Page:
Recurrent Mastitis in Small Dairy Herds with BVDV infection: An Emergency Threat
Krishnakumar S*, Palanivel KM, Sukumar K, Samuel Masilamoni Ronald R, Selvaraju G and Selvaraj P
Sheep Breeding Research Institute, India
Submission: March 23, 2018; Published: April 24, 2018;
*Corresponding author: Krishnakumar S, Assistant Professor, Sheep Breeding Research Institute, Sandynallah, The Nilgiris, Tamil Nadu, PIN: 643237, India, Email: [email protected]
How to cite this article: Krishnakumar S, Palanivel KM, Sukumar K, Samuel Masilamoni Ronald R, et al. Recurrent Mastitis in Small Dairy Herds with BVDV infection: An Emergency Threat. JOJ scin. 2018; 1(2): 555557. DOI: 10.19080/JOJS.2018.01.555557
This present study correlates the bovine viral diarrhea seroprevalence with the clinical outcome. Among the 500 animals screened for BVD antibodies, 66 animals showed positive for mastitis. Out of 66 samples from clinical Mastitis cases, 30 animals showed positive for BVD antibodies which account the percentage of 47.60 followed by repeat breeder (16.20%), chronic enteritis (9.40%) and respiratory distress (9.10%).This study showed that BVD one among the emerging cause for the Mastitis in dairy animals of India.
Bovine viral diarrhea virus (BVDV) capable of causing serious and complex clinical disease in cattle. Bovine mastitis is a highly prevalent disease in dairy cattle, and one of the most important diseases affecting the world's dairy industry; it places a heavy economic burden on milk producers all over the world [1,2]. The percentage of culture-negative samples of both clinical and subclinical mastitis cases in the Netherlands has recently been determined to be approximately 25% . Reported an increased amount of mastitis cases in BVDV and BHV1 seropositive herds. A significant increase in the incidence rate of clinical mastitis in herds exposed to BVDV was observed when compared to non-BVDV exposed herds . This study was designed to assess the direct and indirect effects of BVD infection on mastitis in diary animals.
This study was undertaken between September 2014 and September 2016 and to assess the regional epidemiology of BVD infection in cattle. IDEXX BVDV Total Ab Test kit (HerdChek* BVDV Ab IDEXX, Lieberfeld- Bern, Switzerland) was used to assess the BVD total antibody from the clinical samples by indirect ELISA test.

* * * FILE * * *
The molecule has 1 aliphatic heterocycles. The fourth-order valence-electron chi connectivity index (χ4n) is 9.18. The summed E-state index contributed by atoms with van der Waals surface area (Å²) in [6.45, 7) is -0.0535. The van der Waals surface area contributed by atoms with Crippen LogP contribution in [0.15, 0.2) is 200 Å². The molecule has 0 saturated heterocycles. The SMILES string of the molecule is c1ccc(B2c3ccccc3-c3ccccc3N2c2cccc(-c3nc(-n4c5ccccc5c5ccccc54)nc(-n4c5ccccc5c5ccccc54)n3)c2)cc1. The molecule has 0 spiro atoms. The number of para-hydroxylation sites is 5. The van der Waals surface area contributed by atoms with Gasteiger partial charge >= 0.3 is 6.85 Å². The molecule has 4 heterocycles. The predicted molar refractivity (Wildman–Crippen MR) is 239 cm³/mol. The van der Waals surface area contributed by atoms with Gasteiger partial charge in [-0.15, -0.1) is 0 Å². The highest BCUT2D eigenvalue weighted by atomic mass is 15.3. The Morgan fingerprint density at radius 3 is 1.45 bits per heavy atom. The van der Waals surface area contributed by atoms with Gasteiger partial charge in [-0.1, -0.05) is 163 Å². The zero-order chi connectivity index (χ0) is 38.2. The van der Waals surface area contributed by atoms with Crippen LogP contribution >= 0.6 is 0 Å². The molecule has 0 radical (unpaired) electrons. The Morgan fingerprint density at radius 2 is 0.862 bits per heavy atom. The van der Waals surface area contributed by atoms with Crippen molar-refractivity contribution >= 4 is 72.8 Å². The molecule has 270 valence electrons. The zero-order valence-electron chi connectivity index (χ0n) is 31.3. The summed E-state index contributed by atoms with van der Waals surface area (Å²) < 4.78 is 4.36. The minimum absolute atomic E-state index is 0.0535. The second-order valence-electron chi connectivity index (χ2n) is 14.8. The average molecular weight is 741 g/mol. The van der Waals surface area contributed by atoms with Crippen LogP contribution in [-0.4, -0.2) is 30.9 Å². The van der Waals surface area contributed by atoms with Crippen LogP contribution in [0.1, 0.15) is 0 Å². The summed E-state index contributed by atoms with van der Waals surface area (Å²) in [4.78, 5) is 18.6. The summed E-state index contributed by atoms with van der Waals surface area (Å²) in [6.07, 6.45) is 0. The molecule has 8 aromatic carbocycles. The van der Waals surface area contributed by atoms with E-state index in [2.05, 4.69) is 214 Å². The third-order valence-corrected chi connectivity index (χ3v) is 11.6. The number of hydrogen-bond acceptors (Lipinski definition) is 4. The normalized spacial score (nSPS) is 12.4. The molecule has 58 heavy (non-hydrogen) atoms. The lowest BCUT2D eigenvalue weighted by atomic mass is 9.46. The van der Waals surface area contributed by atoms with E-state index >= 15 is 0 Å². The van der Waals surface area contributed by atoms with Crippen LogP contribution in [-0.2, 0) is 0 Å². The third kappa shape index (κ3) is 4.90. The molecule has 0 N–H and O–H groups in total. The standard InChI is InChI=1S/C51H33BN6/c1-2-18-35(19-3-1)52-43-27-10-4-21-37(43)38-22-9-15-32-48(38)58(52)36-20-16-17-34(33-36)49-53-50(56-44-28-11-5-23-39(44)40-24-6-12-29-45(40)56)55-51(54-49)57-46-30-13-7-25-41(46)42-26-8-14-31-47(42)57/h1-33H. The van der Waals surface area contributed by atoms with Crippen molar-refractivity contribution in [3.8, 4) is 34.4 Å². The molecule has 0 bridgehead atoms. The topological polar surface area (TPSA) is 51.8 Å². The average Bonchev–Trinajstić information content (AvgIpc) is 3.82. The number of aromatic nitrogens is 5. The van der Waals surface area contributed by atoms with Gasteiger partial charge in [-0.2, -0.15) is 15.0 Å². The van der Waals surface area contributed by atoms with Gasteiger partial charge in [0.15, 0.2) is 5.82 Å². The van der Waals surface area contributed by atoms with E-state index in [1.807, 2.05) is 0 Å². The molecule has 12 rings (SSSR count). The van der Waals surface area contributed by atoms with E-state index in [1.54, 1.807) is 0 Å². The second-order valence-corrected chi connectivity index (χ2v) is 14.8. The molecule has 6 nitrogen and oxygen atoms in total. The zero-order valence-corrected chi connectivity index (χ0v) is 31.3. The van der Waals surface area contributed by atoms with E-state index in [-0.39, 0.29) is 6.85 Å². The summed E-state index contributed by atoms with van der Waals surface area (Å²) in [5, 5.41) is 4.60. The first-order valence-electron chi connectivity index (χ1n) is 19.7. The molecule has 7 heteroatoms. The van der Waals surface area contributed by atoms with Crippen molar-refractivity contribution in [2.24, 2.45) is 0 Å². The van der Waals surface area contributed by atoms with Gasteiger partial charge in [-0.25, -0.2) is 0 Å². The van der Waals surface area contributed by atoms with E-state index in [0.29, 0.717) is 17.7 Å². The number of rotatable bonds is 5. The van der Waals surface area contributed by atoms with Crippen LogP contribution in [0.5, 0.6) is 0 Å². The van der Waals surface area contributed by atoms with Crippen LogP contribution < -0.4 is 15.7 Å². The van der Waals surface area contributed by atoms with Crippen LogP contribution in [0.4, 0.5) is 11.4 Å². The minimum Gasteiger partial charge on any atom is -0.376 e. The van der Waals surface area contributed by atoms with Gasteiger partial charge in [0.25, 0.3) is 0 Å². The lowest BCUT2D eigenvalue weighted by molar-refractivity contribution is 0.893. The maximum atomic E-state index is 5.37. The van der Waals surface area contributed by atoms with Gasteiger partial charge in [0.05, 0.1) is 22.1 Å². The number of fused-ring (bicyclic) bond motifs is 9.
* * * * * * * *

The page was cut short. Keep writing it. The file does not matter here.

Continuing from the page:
Out of 62 dairy farms screened 17 small herds found to be positive for BVD antibodies. Among the four districts studied, nine out of 14 dairy farms from Coimbatore district were positive with percent positivity of 64.28 (Table 1). Out of 500 sera samples screened, 66 samples were positive for BVD antibodies by indirect ELISA with per cent positivity of 13.20. The titer was found with minimum of 0.166 to maximum of 1.36 with a mean value of 0.07 (Figure 1). Out of these 500 cases analyzed 63 cows showed clinical and subclinical mastitis episodes, out of which 30 of these cows were positive for BVD with per cent positivity of 47.60. (Table 2). The seroprevalence of BVD in dairy cattle was 47.60 a in cows suffering from mastitis. The observed higher level of mastitis could be due to the immune suppression effect of BVDV [5,6]. Immunosuppression is found to be the direct effects of BVDV on circulating T and B lymphocytes .
This study showed that BVD antibody titer with minimum of 0.166 to maximum of 1.36 which were witnessed in more number of animals with clinical mastitis at herd level. Niskanen et al.  observed higher the BVD antibody titer resulted more mastitis among dairy animals which coincides in this study. Higher the percentage of animals exposed to BVD antibodies were found to have higher number of mastitis cases (47.60%) than non exposed dairy cattle . This study documented the emergency threat posed by BVDV and their impact in the form of recurrent mastitis. It is also understood that treatment refractory as well recurrent mastitis cases need to be subjected to viral studies so as to plan and prevent economic losses to farmers [9-14].